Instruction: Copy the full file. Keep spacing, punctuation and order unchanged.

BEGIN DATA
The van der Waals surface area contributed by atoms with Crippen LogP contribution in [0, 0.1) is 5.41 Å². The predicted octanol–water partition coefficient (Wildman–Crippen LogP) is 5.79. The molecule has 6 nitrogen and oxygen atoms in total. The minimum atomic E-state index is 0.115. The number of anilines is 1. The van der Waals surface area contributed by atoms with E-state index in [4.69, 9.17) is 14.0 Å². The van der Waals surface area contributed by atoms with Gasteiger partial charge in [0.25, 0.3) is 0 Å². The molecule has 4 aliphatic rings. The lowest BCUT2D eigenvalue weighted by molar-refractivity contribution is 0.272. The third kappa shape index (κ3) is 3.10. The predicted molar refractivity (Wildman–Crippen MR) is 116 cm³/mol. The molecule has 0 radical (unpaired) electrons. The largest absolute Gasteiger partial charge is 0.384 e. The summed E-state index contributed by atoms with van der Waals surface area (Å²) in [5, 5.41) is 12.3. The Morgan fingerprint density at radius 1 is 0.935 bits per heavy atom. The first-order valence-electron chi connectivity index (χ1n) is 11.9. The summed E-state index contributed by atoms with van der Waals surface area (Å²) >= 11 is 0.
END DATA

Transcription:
The van der Waals surface area contributed by atoms with Crippen LogP contribution in [0, 0.1) is 5.41 Å². The predicted octanol–water partition coefficient (Wildman–Crippen LogP) is 5.79. The molecule has 6 nitrogen and oxygen atoms in total. The minimum atomic E-state index is 0.115. The number of anilines is 1. The van der Waals surface area contributed by atoms with E-state index in [4.69, 9.17) is 14.0 Å². The van der Waals surface area contributed by atoms with Gasteiger partial charge in [0.25, 0.3) is 0 Å². The molecule has 4 aliphatic rings. The lowest BCUT2D eigenvalue weighted by molar-refractivity contribution is 0.272. The third kappa shape index (κ3) is 3.10. The predicted molar refractivity (Wildman–Crippen MR) is 116 cm³/mol. The molecule has 0 radical (unpaired) electrons. The largest absolute Gasteiger partial charge is 0.384 e. The summed E-state index contributed by atoms with van der Waals surface area (Å²) in [5, 5.41) is 12.3. The Morgan fingerprint density at radius 1 is 0.935 bits per heavy atom. The first-order valence-electron chi connectivity index (χ1n) is 11.9. The summed E-state index contributed by atoms with van der Waals surface area (Å²) >= 11 is 0.